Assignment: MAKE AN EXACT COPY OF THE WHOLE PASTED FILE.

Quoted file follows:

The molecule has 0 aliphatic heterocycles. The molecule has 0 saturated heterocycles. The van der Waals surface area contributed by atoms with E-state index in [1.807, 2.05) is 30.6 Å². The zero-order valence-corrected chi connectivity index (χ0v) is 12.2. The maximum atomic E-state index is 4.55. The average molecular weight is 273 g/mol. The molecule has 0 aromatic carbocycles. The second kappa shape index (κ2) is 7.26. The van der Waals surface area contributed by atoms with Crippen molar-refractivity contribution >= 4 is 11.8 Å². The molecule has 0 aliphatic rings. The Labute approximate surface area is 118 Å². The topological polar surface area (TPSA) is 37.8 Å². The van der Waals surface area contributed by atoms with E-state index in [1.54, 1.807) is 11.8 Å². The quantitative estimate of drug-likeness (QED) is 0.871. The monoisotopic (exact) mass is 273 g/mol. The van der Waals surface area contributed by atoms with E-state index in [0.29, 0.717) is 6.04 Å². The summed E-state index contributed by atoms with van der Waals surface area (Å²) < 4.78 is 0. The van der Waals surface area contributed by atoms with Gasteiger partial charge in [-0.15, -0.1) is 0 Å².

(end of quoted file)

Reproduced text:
The molecule has 0 aliphatic heterocycles. The molecule has 0 saturated heterocycles. The van der Waals surface area contributed by atoms with E-state index in [1.807, 2.05) is 30.6 Å². The zero-order valence-corrected chi connectivity index (χ0v) is 12.2. The maximum atomic E-state index is 4.55. The average molecular weight is 273 g/mol. The molecule has 0 aromatic carbocycles. The second kappa shape index (κ2) is 7.26. The van der Waals surface area contributed by atoms with Crippen molar-refractivity contribution >= 4 is 11.8 Å². The molecule has 0 aliphatic rings. The Labute approximate surface area is 118 Å². The topological polar surface area (TPSA) is 37.8 Å². The van der Waals surface area contributed by atoms with E-state index in [1.54, 1.807) is 11.8 Å². The quantitative estimate of drug-likeness (QED) is 0.871. The monoisotopic (exact) mass is 273 g/mol. The van der Waals surface area contributed by atoms with E-state index in [0.29, 0.717) is 6.04 Å². The summed E-state index contributed by atoms with van der Waals surface area (Å²) < 4.78 is 0. The van der Waals surface area contributed by atoms with Gasteiger partial charge in [-0.15, -0.1) is 0 Å².